Jacinda Ardern tried to clear up wealth tax rule-out, but ended up muddying the waters
Prime Minister Jacinda Ardern said she stood by “all the statements” she had made on whether Labour would implement a tax on wealth – despite some of those statements appearing to contradict each other.
Ardern has faced a flurry of questioning on the likelihood of Labour introducing a wealth tax after the next election, something which she had ruled-out earlier, but which now appears to be on the table after the next election.
“Our policy has not changed, we are not doing any additional work and I stand by all the statements I have made to date,” Ardern said.
Labour’s policy this term is to implement only the taxes it included in its 2020 election manifesto, like a new 39 per cent tax rate on income over $180,000. However, one of Ardern’s “statements” on tax went some way beyond this; during the 2020 election, she said she would not allow a wealth tax to “happen while… prime minister”.
On Monday, Ardern was asked multiple times whether she stood by this, and continued to rule out a wealth tax while prime minister. Despite saying she stood by her previous statements, she would only talk about the Government’s current tax policy, which exists in the current term and expires with the election in 2023.
“Of course we have always said our policy is not to introduce that and that is our position nothing has changed, we are not working on anything further” Ardern said.
“We are not doing any work on any additional tax policy,” she said.
“We have no other plans around any further work,” she said.
“My statements and positions have not changed,” she said.
However she would not discuss tax policy, or what was ruled in or out, beyond the current term.
The questioning was sparked by Revenue Minister David Parker last week who gave a speech on tax fairness and the research he has commissioned into how much tax is paid by the wealthiest New Zealanders.
Parker said that research was not being used to formulate tax policy, but he said it would be finished by the 2023 election and could feed into tax policies that political parties might want to design then and in the future.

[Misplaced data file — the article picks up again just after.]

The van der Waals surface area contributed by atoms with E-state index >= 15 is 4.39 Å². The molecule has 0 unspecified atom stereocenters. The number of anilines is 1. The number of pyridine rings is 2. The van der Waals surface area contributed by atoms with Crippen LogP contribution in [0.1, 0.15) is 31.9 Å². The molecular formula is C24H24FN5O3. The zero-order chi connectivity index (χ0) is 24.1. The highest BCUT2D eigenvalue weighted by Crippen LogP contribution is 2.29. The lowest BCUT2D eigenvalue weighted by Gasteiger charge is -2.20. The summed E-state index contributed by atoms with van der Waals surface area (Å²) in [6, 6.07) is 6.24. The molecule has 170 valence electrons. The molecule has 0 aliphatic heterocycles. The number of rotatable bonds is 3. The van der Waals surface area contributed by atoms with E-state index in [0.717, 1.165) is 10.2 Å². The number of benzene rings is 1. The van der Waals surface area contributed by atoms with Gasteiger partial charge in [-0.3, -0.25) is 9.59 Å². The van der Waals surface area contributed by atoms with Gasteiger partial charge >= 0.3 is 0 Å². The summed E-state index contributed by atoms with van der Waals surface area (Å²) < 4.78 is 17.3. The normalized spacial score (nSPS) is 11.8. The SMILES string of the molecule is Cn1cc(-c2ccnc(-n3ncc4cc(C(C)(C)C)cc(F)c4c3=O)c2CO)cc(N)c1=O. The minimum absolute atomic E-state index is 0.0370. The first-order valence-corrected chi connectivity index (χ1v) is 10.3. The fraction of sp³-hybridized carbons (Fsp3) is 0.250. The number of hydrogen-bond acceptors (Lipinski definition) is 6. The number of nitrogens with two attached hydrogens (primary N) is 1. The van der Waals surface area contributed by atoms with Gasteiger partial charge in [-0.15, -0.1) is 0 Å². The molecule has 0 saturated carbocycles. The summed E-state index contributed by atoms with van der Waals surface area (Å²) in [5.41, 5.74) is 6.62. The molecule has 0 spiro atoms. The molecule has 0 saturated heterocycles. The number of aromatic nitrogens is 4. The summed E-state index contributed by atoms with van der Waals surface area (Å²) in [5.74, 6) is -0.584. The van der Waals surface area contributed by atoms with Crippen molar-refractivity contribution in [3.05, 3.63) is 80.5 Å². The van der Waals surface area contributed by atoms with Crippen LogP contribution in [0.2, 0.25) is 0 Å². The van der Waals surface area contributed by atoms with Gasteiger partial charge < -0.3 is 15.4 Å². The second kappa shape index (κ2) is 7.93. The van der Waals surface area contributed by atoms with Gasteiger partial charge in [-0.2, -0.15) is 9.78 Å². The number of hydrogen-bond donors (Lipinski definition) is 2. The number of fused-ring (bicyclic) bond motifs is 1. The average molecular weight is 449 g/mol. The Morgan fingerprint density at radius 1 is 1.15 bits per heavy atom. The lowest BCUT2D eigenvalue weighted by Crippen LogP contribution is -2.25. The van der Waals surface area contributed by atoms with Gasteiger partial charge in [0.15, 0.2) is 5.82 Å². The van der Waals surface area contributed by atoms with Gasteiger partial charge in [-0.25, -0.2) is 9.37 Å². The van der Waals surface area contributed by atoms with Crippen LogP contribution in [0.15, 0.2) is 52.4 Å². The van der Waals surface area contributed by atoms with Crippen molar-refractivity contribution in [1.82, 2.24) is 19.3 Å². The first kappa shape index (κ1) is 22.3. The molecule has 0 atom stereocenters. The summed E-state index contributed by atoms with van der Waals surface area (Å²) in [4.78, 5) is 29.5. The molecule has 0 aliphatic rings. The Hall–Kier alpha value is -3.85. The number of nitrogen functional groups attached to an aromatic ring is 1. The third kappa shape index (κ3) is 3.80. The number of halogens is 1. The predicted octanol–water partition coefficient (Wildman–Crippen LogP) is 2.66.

“I have no intention of introducing a wealth tax here in this term and we are doing no further work on it,” Ardern said.
“Of course we have always said our policy is not to introduce that and that is our position nothing has changed,” she said.
Treasury papers that led to Parker commissioning this research estimated High Wealth Individuals (HWIs), people who are people worth more than $50 million, pay very little of their real economic incomes in tax.
Treasury reckoned 42 per cent of High Wealth Individuals (HWIs) pay less than 10 per cent of their total income in tax. Someone earning an income of $80,000 a year would pay more than twice this amount of tax, with an effective rate of 21.6 per cent.
This is mainly because high wealth individuals earn income from parts of the economy that are taxed lightly or not taxed at all. The result of Parker’s work could be to close some of these gaps and increase the amount of tax paid by the very wealthy.
This could include a tax on wealth.
However during the 2020 election, Prime Minister Jacinda Ardern ruled out implementing a tax on wealth while she was prime minister. This was in response to questions on whether Ardern would implement the wealth tax being campaigned on by the Green Party. That tax would have levied revenue from the top 6 per cent of wealthy New Zealanders.
“I have made my position and the Labour Party position absolutely clear. We have ruled it out. This is not up for discussion. It’s not in play. There is no need for the hypothetical. It won’t happen,” Ardern said.
Pushed again on the same question, she answered: “I won’t allow it to happen while I am Prime Minister.”
Ardern softened this significantly on Monday, only discussing the tax policy “this term” and not beyond.
National and Act said Ardern’s remarks left the door open for future taxes.
National’s finance spokeswoman Nicola Willis said Ardern “left the door wide open to even more new taxes on Kiwi households and businesses”.
Willis said Ardern’s remarks were “confusing and at times contradictory”, but she believed “Labour is dreaming up new ways to tax New Zealanders”.
Act leader David Seymour said the remarks suggested Ardern was “readying herself for the mother of all flip-flops”.
Ardern said Parker’s work was simply about checking if the tax system was still fair.
“With any policy or programme in the budget, you always check that it is doing what you intend. The Question David Parker and others are asking is ‘is everyone paying their fair share?'” Ardern said.
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